A Note on Cataract Surgery

Editorial - Archives of Clinical and Experimental Surgery (2021)

A Note on Cataract Surgery

Amelia Mackler*
Department of Physical Therapy, University of Pitsburgh, New York, USA
*Corresponding Author:

Amelia Mackler, Department of Physical Therapy, University of Pitsburgh, New York, USA, Email:

Received: 08-Oct-2021 Published: 29-Oct-2021


The term cataract refers to an opacity of various degree of the crystalline lens, which is normally almost completely transparent. There are a variety of methods to classify cataracts clinically, but pathological examination of cataracts may be difficult. With age, the height of the epithelial cells decreases and the width increases. Some studies have shown that a decrease in the number of epithelial cells occurs with cataract formation; other studies have been unable to find decreased number of cells. No anatomic features of the epithelium exist that influence surgical technique, but all ophthalmic surgeons recognize that the epithelium is exquisitely sensitive to trauma; its key metabolic role makes it the “Achilles ‘heel” of the lens. In addition to the accelerated proliferation of lens epithelial cells in response to pacarine, autocrine, and mechanical factors, these same cells may undergo apoptosis in response to oxidative stress and TGF-beta 2. Oxidative stress in a well-known risk factor for age related cataract, and it is a growth factor associated with the cellular changes underlying PCO.

An interesting difference exists in the relationships among the capsule, the anterior epithelial cells, and the posterior lens fibres. The posterior fibres peel off easily from the capsule during stripping and aspiration, possibly because a potential space exists between the posterior fibers and posterior capsule. The anterior epithelial cells remain adherent to the anterior and equitorial capsule during stripping, perhaps because the capsule is part of the cell itself and not just a structure adjacent to it. The transparency of the normal lens is derived from its regular fiber arrangement and the minimal spatial variation in the index of refraction relative to the wavelength of incident light. In the cataractous lens ,more abrupt changes occur in the index of refraction because of the accumulation of fluid with a low index of refraction between fiber cells in cortical and sub capsular cataracts ,the formation of very high molecular weight cytoplasmic protein aggregates in nuclear cataracts. None of the individual crystalline proteins in the clear lens is large enough to scatter light. The aggregation of millions of light scattering foci in the lens constitutes a cataract .These aggregates may exist free in the cytoplasm or may be bound to cell membranes. Many surgeons have expressed their conviction that surgery is the only appropriate treatment of cataract related visual loss or blindness. In many parts of the world, however, there are too few surgeons and too many patients with visually disabling cataract. In these situations, the ability to address the age related cataract problem with a nutritional, medical ,or environmental approach would greatly reduce suffering and the need for medical and surgical care. Viewing cataract related blindness from a world wide persepctive places the non-surgical management of cataract in the proper context. Oxidative stress denotes the adverse effects of oxygen and its various redox forms of the constituents of the lens. Oxygen can exist as hydrogen peroxide, single oxygen, hydroxyl radical, and superoxide. There are enzyme systems in the lens that produce and destroy these redox species. The relative balance between systems that produce and systems that destroy these oxidants determines whether or not the lens suffers oxidative damage. The reason for your focal point is to twist (refract) light beams that come into the eye to help you see. Your own focal point ought to be clear, yet with a cataract it is shady. Having a cataract can resemble glancing through a hazy or dusty vehicle windshield. Things might look foggy, murky or less brilliant.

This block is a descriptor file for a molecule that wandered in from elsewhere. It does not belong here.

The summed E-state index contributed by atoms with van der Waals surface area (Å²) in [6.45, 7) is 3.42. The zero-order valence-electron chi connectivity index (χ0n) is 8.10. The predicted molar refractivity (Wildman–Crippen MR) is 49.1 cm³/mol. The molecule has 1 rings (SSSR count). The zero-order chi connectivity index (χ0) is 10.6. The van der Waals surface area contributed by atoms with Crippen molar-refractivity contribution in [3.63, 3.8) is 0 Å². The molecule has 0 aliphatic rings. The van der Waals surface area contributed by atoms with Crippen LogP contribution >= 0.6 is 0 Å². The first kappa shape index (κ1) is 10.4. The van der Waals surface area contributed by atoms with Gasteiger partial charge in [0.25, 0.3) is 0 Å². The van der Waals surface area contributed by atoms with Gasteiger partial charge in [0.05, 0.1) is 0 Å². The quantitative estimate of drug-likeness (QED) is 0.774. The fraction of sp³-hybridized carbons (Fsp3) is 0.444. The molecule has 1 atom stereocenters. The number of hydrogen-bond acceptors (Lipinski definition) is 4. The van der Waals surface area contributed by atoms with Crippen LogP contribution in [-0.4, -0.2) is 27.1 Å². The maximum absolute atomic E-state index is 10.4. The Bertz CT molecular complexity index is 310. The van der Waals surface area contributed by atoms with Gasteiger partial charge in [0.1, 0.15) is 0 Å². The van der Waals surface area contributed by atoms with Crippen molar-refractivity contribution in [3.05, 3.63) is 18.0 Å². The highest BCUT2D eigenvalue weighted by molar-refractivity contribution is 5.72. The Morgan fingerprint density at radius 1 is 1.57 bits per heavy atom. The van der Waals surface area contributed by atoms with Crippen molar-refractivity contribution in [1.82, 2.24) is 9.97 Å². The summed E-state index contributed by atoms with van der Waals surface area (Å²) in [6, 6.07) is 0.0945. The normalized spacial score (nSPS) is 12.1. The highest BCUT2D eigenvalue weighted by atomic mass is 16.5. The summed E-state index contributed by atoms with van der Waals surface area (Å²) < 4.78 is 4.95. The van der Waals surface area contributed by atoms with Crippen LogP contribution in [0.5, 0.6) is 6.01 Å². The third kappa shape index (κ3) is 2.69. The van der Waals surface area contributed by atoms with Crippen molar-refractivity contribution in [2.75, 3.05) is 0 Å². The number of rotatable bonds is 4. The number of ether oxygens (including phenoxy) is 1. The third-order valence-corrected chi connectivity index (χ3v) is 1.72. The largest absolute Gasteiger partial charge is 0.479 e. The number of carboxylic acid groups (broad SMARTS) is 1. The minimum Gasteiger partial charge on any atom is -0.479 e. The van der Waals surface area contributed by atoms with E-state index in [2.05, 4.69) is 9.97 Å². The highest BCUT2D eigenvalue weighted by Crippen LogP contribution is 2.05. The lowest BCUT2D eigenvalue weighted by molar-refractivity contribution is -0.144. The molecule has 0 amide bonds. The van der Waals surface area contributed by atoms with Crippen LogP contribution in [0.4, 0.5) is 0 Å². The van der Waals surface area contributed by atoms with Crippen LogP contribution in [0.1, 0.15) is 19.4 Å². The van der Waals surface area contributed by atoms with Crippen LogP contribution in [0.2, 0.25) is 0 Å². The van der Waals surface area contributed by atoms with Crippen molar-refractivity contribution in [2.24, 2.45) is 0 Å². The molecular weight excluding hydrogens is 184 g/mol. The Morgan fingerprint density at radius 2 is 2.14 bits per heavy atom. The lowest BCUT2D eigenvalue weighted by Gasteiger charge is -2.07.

The best way to eliminate a cataract is with a medical procedure. Your ophthalmologist will suggest eliminating a cataract when it holds you back from doing things you need or need to do. During cataract medical procedure, your shady normal focal point is taken out and supplanted with a reasonable counterfeit focal point. That focal point is called an Intra Ocular Lens (IOL).